Wednesday, August 09, 2006

Email to Jim Kunstler

I wrote this in response to the anti-Jewish (hatemail) Jim posted on his blog, yesterday.

Hi Jim

Those anti-Jewish comments are nasty.

I missed your latest blog update so I am guessing you found them quite hurtful. I would have been hurt by them.

I did find myself (before this) wondering if you were Jewish based on your comments on Israel which seemed to me, less objective and spot on than your other-worldly comments. I don't necessarily support Israel or not support them. I think it's a really tough situation to invent a country in an area surrounded by (its) enemies on all sides, and expect things to go smoothly. Hezbollah's acts are nasty. Israel has a right to defend itself (everyone does), but I think when you wipe out 10 times the number of your own casualties, and you call Hezebollah targets bridges and roads and everything else, you're showing the same blatant disregard (disrespect) for life (and your adversaries God) that your 'enemy' is guilty of. It's a lose lose situation. Yes, I can't offer a better solution, other than the idealised: just learn to get along. I'm not sure if we humans of capable of accepting each other with our differences intact.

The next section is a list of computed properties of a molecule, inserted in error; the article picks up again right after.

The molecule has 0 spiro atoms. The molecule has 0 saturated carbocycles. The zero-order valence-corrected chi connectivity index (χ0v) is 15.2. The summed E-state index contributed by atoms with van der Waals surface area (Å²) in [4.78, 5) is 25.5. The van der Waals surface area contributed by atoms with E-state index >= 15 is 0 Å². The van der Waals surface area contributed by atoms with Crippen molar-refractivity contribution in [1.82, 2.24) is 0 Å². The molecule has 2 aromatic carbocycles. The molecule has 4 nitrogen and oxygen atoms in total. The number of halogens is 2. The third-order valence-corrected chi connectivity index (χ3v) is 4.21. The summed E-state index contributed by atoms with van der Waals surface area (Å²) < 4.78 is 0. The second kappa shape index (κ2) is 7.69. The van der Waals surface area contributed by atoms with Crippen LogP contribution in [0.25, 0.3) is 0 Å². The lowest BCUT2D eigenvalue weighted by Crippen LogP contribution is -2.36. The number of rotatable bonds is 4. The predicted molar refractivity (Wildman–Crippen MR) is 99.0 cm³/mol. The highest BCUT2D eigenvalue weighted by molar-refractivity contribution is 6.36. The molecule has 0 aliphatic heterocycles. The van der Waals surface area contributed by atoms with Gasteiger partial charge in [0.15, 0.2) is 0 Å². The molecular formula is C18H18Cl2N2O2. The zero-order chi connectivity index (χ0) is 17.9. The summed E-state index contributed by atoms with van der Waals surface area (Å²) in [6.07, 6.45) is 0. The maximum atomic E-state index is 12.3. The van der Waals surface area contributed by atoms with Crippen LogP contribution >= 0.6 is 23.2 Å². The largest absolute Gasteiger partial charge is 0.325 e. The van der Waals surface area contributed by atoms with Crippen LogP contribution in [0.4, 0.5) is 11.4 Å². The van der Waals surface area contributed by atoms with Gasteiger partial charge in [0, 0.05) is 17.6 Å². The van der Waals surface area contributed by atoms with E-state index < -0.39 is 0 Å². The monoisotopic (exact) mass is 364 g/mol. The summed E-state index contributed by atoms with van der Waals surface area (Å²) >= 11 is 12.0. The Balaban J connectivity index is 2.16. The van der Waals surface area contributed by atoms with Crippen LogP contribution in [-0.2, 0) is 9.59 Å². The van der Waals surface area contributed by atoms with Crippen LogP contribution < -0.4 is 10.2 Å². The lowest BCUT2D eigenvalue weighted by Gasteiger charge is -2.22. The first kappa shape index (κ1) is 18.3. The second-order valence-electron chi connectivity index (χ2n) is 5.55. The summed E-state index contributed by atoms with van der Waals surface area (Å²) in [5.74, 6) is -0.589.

But your support for Israel seemed a bit more qualified (meaning overqualified - not in the sense of being restricted - in my opinion) than I thought was justified, and perhaps I haven't understood your reasons as well I need to. But that led me to think you had your sympathies in this area (and many people do). A lot of Christians (in the west, including my girlfriend) support Israel as being a sort of de facto 'God's country/God's people', which for me is absurd. What a country does, not what it stands for (or says it stands for), ought to be the measure we use to judge it.

I suppose that's an idealisation for how we ought to treat each other to, and it almost never happens. What does happen, the opposite. We believe what people (leaders) and countries say, not necessarily what they are.

I personally don't support overwhelming force, whether from the USA or Israel or anywhere else. I have been guilty of using overwhelming force in my classroom today. When the little terrorists (am I in trouble now for using that term) had worn my patience down sufficiently, I tossed a schoolbag out the window and handily shoved one student out the classroom. I feel bad about it, but I felt I was forced to do that to maintain order.

I think we human beings are capable of being incredibly intolerant when we choose to. And I think bias is part of the human equation too.

We have to accept our own, and think about accepting bias in others. Extreme bias though should be excluded from this equation, but who decides what the boundary is between extremism and normalism? It's probably not who that decides as much as when, and the context.


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